Considering that few asylum applicants qualify for public assistance or virtually any social safety net programs, those without EADs will face a difficult choice: either work without an EAD or risk homelessness and starvation. Since asylum seekers will have virtually no choice but to work without authorization, the ultimate result of the proposed regulation will be to increase the number of workers employed in the informal labor market in the United States, which will decrease the bargaining power of similarly situated U.S. workers and degrade labor standards overall. From the perspective of asylum seekers, many of whom are already dealing with the effects of trauma, the proposed rule will add insult to injury because working without an EAD in order to survive will increase the likelihood that they will get caught working unlawfully, which could jeopardize their claims for asylum in immigration court.

III. The proposed rule will push many asylum seekers who could be self-sufficient workers into extreme poverty

Applicants with pending asylum claims have little to no access to public assistance or social safety net benefits. But if they are issued an EAD after the minimum 180-day waiting period (150 days for the pending asylum case plus the 30-day EAD adjudication), they can initiate employment without restrictions for almost any employer. Being able to earn a living and become self-sufficient by virtue of being employed allows asylum seekers to provide for themselves and their families, and to live with dignity while they attempt to reestablish their lives after suffering persecution in their countries of origin.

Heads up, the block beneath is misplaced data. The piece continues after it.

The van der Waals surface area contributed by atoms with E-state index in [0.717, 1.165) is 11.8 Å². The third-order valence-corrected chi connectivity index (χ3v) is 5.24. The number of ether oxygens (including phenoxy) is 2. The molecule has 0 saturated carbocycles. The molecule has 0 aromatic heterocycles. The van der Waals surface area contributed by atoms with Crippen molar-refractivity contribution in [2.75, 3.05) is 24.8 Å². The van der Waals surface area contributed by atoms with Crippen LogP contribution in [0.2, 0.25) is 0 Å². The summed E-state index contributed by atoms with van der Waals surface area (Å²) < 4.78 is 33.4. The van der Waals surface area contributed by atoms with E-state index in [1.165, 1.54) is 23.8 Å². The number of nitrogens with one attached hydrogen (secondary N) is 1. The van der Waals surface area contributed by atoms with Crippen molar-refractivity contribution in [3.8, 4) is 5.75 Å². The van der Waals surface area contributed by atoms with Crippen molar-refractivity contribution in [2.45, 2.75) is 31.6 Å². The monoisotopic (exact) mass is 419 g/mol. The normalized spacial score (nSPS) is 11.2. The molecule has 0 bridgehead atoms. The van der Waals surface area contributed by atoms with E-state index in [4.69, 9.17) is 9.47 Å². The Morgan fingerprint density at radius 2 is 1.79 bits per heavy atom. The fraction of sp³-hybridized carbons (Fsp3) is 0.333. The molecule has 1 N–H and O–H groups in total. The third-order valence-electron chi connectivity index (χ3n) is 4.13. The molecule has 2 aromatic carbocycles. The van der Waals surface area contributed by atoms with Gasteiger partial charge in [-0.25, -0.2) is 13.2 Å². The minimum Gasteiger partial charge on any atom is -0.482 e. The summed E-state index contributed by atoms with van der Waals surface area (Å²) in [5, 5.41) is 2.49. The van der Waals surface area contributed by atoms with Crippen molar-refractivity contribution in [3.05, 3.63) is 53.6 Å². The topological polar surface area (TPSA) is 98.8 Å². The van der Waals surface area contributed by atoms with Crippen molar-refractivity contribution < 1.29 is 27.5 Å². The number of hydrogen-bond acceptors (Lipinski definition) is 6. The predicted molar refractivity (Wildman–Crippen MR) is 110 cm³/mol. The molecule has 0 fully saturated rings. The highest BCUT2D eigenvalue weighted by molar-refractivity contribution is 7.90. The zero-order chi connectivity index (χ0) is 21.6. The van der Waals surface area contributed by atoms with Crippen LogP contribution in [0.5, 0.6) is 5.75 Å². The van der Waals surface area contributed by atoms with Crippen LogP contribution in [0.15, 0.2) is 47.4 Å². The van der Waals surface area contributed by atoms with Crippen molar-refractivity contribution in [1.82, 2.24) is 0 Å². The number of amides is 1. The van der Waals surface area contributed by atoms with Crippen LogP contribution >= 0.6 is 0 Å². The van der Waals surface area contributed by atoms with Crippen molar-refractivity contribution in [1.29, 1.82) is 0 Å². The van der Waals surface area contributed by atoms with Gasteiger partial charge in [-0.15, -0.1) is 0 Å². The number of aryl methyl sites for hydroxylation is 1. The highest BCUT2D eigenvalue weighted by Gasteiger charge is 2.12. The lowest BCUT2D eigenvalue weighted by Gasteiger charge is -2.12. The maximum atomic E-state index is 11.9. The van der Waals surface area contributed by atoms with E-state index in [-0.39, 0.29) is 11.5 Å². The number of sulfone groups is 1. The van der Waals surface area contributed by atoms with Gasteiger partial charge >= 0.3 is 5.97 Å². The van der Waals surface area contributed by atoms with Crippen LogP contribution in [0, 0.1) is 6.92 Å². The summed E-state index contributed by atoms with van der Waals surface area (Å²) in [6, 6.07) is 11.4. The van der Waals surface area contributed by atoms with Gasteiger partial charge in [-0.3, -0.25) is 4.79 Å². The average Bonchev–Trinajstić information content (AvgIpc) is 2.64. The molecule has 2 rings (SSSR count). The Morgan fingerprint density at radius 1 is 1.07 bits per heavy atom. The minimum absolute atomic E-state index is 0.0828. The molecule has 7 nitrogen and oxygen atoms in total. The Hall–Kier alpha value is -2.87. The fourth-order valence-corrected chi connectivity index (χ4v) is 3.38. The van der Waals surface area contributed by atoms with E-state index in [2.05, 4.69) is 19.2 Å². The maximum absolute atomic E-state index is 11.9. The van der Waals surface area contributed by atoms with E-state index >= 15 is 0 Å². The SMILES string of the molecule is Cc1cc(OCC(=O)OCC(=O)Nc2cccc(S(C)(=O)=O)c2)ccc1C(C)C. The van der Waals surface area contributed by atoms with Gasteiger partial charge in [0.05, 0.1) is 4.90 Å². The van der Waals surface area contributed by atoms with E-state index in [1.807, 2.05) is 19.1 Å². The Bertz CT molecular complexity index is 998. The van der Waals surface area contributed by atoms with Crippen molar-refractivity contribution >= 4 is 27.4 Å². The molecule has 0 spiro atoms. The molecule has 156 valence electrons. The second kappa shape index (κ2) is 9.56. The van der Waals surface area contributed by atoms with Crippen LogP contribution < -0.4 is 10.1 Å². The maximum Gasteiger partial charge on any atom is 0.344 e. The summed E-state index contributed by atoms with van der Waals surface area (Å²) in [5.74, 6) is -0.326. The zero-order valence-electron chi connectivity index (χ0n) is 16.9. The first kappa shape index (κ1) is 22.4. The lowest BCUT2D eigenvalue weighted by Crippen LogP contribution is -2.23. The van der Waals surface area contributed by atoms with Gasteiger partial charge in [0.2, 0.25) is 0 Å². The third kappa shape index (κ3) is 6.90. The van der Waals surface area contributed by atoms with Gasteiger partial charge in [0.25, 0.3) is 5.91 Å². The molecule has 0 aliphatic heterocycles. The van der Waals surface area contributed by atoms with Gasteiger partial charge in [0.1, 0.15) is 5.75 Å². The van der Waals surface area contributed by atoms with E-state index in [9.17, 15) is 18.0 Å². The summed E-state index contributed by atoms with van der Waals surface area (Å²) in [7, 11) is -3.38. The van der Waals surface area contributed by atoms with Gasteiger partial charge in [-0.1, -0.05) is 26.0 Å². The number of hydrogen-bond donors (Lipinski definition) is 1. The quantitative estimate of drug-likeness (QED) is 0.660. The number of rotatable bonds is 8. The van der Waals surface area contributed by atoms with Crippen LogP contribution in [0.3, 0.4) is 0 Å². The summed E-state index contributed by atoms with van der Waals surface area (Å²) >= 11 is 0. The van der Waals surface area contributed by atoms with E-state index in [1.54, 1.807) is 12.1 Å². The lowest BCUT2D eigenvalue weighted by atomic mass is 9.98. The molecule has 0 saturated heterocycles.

The proposed rule could create long delays for EAD approvals for asylum seekers, including indefinite waits for many. Not being able to work lawfully will have severe negative impacts on the lives of asylum seekers and their families. Without an EAD that gives them access to an income, asylum seekers will not be able to afford housing, food, clothes, and other basic necessities. Unless a family member, friend, or charity offers them assistance, they are likely to be homeless, hungry, and without access to medical care. Without an EAD, it will be difficult for asylum seekers to obtain drivers’ licenses, an attorney to represent them—in what are usually lengthy and complex legal proceedings—or financial services and other basic necessities that many people take for granted, but that are essential for navigating modern life.